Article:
When we talked before about our different levels, bricklayers, coaches, division heads and league commissioners, the question comes up, how to determine if they are effective? Many times people study different factors. In Built to Last, the eight factors one should look at are: strategy, execution, culture, structure talent, leadership, innovation, mergers and partnerships were used to determine if companies were going to last.
In Search for Excellence there were also eight factors: a bias for action, staying close to the customer, autonomy and entrepreneurship, productivity through people, hands on – value driven, stick to the knitting, simple form – lean staff, simultaneous loose-tight properties. [Editor: What do you know about any of these?]
All of these are excellent measure and they tell us something about the business, but they are like a thermometer with different parameters: temperature, barometric pressure, humidity etc. They give us a lot of insight into the weather or ways to measure a company, however, no amount of studying a thermometer is going to change the weather. Likewise, someone taking the lead in the introduction of a new order of things, is so consumed by the daily details and so effected by the changing environment in which they work, that knowledge of these things doesn't predict effectiveness.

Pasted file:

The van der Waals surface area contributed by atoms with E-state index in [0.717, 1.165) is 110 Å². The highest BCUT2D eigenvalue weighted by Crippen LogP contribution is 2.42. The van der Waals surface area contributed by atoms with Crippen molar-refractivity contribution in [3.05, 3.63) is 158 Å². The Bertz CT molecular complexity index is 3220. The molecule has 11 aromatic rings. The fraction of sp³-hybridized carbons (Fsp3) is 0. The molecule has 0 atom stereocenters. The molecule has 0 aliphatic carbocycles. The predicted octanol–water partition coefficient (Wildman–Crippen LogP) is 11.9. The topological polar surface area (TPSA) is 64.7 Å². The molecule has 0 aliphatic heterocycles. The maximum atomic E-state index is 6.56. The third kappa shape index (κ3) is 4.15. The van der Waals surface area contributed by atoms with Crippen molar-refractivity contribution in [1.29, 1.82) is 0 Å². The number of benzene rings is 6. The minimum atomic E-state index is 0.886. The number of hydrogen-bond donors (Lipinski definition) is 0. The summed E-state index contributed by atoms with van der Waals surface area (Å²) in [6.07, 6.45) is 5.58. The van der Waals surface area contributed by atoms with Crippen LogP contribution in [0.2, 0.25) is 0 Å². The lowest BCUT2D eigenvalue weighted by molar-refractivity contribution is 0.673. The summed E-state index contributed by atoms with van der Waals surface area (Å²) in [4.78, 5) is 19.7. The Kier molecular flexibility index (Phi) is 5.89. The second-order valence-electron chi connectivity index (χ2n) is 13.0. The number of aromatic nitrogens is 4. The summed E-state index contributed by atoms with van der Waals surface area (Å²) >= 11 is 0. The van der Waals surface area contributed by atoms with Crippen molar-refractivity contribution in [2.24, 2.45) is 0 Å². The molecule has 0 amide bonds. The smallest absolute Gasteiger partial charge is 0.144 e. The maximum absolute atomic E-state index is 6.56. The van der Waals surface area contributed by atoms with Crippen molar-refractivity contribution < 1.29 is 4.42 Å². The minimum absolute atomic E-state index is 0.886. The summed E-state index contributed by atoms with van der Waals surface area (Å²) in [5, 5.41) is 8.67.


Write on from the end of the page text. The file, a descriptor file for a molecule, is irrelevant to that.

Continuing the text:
Being familiar with these things might make someone more effective or it might make them less effective. The major determinant is going to be the influences of the outside environment. Environmental conditions (weather, altitude etc.) will affect brick laying more than strategy, past experience or culture. Whether we call someone a manager or a leader and the degree to which these ideas have an effect at different levels of the organization is an interesting question, but will it determine their effectiveness?
Beyond a certain point, do you think studying the aspects of a thermometer make you a better weatherman? How much does one need to know about the parameters of leadership to lead?